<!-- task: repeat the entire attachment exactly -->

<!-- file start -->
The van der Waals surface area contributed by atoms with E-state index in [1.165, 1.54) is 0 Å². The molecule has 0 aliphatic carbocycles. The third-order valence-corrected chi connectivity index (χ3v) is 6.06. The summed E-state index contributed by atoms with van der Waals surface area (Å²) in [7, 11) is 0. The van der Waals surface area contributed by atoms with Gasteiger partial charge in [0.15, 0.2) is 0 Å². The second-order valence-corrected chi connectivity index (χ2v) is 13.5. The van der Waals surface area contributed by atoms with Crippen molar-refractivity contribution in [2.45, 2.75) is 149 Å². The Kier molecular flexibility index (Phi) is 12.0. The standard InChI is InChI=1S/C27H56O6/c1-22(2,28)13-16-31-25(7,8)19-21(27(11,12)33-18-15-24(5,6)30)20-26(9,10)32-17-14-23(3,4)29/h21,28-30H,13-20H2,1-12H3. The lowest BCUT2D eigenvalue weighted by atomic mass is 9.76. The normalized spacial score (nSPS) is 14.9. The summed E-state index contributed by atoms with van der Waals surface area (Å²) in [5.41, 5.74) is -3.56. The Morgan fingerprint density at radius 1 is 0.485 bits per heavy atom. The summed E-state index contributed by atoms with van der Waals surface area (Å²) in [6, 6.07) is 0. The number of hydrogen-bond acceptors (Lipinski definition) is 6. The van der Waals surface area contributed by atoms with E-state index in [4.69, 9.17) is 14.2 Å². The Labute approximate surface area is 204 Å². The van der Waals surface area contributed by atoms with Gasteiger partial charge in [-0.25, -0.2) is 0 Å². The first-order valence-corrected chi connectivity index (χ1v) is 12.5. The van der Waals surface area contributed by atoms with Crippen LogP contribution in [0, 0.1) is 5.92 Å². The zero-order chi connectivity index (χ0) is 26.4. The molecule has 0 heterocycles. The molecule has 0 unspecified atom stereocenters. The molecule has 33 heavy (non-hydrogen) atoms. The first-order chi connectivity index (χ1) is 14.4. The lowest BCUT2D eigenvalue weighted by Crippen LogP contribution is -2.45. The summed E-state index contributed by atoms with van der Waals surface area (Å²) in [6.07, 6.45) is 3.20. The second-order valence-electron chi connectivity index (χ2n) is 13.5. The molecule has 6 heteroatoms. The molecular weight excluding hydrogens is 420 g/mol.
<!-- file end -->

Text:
The van der Waals surface area contributed by atoms with E-state index in [1.165, 1.54) is 0 Å². The molecule has 0 aliphatic carbocycles. The third-order valence-corrected chi connectivity index (χ3v) is 6.06. The summed E-state index contributed by atoms with van der Waals surface area (Å²) in [7, 11) is 0. The van der Waals surface area contributed by atoms with Gasteiger partial charge in [0.15, 0.2) is 0 Å². The second-order valence-corrected chi connectivity index (χ2v) is 13.5. The van der Waals surface area contributed by atoms with Crippen molar-refractivity contribution in [2.45, 2.75) is 149 Å². The Kier molecular flexibility index (Phi) is 12.0. The standard InChI is InChI=1S/C27H56O6/c1-22(2,28)13-16-31-25(7,8)19-21(27(11,12)33-18-15-24(5,6)30)20-26(9,10)32-17-14-23(3,4)29/h21,28-30H,13-20H2,1-12H3. The lowest BCUT2D eigenvalue weighted by atomic mass is 9.76. The normalized spacial score (nSPS) is 14.9. The summed E-state index contributed by atoms with van der Waals surface area (Å²) in [5.41, 5.74) is -3.56. The Morgan fingerprint density at radius 1 is 0.485 bits per heavy atom. The summed E-state index contributed by atoms with van der Waals surface area (Å²) in [6, 6.07) is 0. The number of hydrogen-bond acceptors (Lipinski definition) is 6. The van der Waals surface area contributed by atoms with E-state index in [4.69, 9.17) is 14.2 Å². The Labute approximate surface area is 204 Å². The van der Waals surface area contributed by atoms with Gasteiger partial charge in [-0.25, -0.2) is 0 Å². The first-order valence-corrected chi connectivity index (χ1v) is 12.5. The van der Waals surface area contributed by atoms with Crippen LogP contribution in [0, 0.1) is 5.92 Å². The zero-order chi connectivity index (χ0) is 26.4. The molecule has 0 heterocycles. The molecule has 0 unspecified atom stereocenters. The molecule has 33 heavy (non-hydrogen) atoms. The first-order chi connectivity index (χ1) is 14.4. The lowest BCUT2D eigenvalue weighted by Crippen LogP contribution is -2.45. The summed E-state index contributed by atoms with van der Waals surface area (Å²) in [6.07, 6.45) is 3.20. The second-order valence-electron chi connectivity index (χ2n) is 13.5. The molecule has 6 heteroatoms. The molecular weight excluding hydrogens is 420 g/mol.